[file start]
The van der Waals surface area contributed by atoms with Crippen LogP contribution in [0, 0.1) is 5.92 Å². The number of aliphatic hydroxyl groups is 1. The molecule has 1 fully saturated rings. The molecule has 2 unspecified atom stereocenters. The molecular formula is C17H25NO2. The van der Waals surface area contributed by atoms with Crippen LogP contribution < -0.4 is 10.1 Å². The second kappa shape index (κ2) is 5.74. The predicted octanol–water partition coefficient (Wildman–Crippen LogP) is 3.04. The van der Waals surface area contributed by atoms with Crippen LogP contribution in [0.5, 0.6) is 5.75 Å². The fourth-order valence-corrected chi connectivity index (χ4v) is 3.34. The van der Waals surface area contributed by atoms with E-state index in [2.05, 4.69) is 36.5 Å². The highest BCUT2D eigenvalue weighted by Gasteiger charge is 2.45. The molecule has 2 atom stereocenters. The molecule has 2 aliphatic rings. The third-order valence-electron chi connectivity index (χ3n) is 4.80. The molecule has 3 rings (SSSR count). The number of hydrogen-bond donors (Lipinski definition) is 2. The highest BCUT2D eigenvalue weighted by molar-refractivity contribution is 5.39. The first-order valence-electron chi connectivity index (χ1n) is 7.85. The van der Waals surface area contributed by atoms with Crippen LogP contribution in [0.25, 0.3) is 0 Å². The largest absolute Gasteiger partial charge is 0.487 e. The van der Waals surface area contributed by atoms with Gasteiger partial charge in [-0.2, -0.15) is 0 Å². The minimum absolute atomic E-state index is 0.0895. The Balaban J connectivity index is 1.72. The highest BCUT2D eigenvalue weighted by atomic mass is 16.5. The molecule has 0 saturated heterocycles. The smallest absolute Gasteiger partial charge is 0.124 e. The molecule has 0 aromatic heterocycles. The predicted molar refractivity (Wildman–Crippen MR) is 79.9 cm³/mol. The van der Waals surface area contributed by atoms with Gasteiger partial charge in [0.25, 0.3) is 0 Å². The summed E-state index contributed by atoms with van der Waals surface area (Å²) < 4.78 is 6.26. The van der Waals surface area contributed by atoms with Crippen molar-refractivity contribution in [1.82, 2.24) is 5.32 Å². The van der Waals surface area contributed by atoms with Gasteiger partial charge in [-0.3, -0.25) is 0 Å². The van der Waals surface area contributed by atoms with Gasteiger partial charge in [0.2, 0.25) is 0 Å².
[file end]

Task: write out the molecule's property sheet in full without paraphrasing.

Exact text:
The van der Waals surface area contributed by atoms with Crippen LogP contribution in [0, 0.1) is 5.92 Å². The number of aliphatic hydroxyl groups is 1. The molecule has 1 fully saturated rings. The molecule has 2 unspecified atom stereocenters. The molecular formula is C17H25NO2. The van der Waals surface area contributed by atoms with Crippen LogP contribution < -0.4 is 10.1 Å². The second kappa shape index (κ2) is 5.74. The predicted octanol–water partition coefficient (Wildman–Crippen LogP) is 3.04. The van der Waals surface area contributed by atoms with Crippen LogP contribution in [0.5, 0.6) is 5.75 Å². The fourth-order valence-corrected chi connectivity index (χ4v) is 3.34. The van der Waals surface area contributed by atoms with E-state index in [2.05, 4.69) is 36.5 Å². The highest BCUT2D eigenvalue weighted by Gasteiger charge is 2.45. The molecule has 2 atom stereocenters. The molecule has 2 aliphatic rings. The third-order valence-electron chi connectivity index (χ3n) is 4.80. The molecule has 3 rings (SSSR count). The number of hydrogen-bond donors (Lipinski definition) is 2. The highest BCUT2D eigenvalue weighted by molar-refractivity contribution is 5.39. The first-order valence-electron chi connectivity index (χ1n) is 7.85. The van der Waals surface area contributed by atoms with Crippen LogP contribution in [0.25, 0.3) is 0 Å². The largest absolute Gasteiger partial charge is 0.487 e. The van der Waals surface area contributed by atoms with Gasteiger partial charge in [-0.2, -0.15) is 0 Å². The minimum absolute atomic E-state index is 0.0895. The Balaban J connectivity index is 1.72. The highest BCUT2D eigenvalue weighted by atomic mass is 16.5. The molecule has 0 saturated heterocycles. The smallest absolute Gasteiger partial charge is 0.124 e. The molecule has 0 aromatic heterocycles. The predicted molar refractivity (Wildman–Crippen MR) is 79.9 cm³/mol. The van der Waals surface area contributed by atoms with Gasteiger partial charge in [0.25, 0.3) is 0 Å². The summed E-state index contributed by atoms with van der Waals surface area (Å²) < 4.78 is 6.26. The van der Waals surface area contributed by atoms with Crippen molar-refractivity contribution in [1.82, 2.24) is 5.32 Å². The van der Waals surface area contributed by atoms with Gasteiger partial charge in [-0.3, -0.25) is 0 Å². The van der Waals surface area contributed by atoms with Gasteiger partial charge in [0.2, 0.25) is 0 Å².